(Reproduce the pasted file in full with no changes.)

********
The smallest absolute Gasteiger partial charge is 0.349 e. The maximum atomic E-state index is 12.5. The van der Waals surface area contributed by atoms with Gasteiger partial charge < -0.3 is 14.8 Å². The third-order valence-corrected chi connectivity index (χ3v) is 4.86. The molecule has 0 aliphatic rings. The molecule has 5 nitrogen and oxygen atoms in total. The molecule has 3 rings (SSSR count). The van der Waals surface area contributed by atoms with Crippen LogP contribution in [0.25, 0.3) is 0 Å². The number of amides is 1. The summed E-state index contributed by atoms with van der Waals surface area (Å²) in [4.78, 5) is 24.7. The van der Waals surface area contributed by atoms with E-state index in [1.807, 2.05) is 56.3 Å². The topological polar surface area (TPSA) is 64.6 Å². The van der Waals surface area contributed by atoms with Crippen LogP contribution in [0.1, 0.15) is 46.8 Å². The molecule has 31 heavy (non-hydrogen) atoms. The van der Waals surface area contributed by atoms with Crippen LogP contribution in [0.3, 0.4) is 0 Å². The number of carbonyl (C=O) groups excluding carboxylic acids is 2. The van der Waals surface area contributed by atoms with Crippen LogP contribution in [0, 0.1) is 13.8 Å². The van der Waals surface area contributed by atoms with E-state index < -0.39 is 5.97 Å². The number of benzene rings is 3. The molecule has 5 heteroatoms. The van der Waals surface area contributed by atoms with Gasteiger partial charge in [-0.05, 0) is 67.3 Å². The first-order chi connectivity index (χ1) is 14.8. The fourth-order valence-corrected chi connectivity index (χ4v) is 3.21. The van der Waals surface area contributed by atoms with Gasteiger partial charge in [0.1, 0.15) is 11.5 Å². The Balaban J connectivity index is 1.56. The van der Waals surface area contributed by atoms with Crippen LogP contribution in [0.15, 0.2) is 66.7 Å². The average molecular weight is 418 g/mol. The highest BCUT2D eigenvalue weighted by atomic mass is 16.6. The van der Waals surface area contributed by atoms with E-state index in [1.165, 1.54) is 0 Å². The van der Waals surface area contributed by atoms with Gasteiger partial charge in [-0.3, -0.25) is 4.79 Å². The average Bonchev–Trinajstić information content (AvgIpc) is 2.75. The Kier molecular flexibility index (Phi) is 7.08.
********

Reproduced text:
The smallest absolute Gasteiger partial charge is 0.349 e. The maximum atomic E-state index is 12.5. The van der Waals surface area contributed by atoms with Gasteiger partial charge < -0.3 is 14.8 Å². The third-order valence-corrected chi connectivity index (χ3v) is 4.86. The molecule has 0 aliphatic rings. The molecule has 5 nitrogen and oxygen atoms in total. The molecule has 3 rings (SSSR count). The van der Waals surface area contributed by atoms with Crippen LogP contribution in [0.25, 0.3) is 0 Å². The number of amides is 1. The summed E-state index contributed by atoms with van der Waals surface area (Å²) in [4.78, 5) is 24.7. The van der Waals surface area contributed by atoms with E-state index in [1.807, 2.05) is 56.3 Å². The topological polar surface area (TPSA) is 64.6 Å². The van der Waals surface area contributed by atoms with Crippen LogP contribution in [0.1, 0.15) is 46.8 Å². The molecule has 31 heavy (non-hydrogen) atoms. The van der Waals surface area contributed by atoms with Crippen LogP contribution in [0.3, 0.4) is 0 Å². The number of carbonyl (C=O) groups excluding carboxylic acids is 2. The van der Waals surface area contributed by atoms with Crippen LogP contribution in [0, 0.1) is 13.8 Å². The van der Waals surface area contributed by atoms with E-state index < -0.39 is 5.97 Å². The number of benzene rings is 3. The molecule has 5 heteroatoms. The van der Waals surface area contributed by atoms with Gasteiger partial charge in [-0.05, 0) is 67.3 Å². The first-order chi connectivity index (χ1) is 14.8. The fourth-order valence-corrected chi connectivity index (χ4v) is 3.21. The van der Waals surface area contributed by atoms with Gasteiger partial charge in [0.1, 0.15) is 11.5 Å². The Balaban J connectivity index is 1.56. The van der Waals surface area contributed by atoms with Crippen LogP contribution in [0.15, 0.2) is 66.7 Å². The average molecular weight is 418 g/mol. The highest BCUT2D eigenvalue weighted by atomic mass is 16.6. The van der Waals surface area contributed by atoms with E-state index in [1.165, 1.54) is 0 Å². The van der Waals surface area contributed by atoms with Gasteiger partial charge in [-0.3, -0.25) is 4.79 Å². The average Bonchev–Trinajstić information content (AvgIpc) is 2.75. The Kier molecular flexibility index (Phi) is 7.08.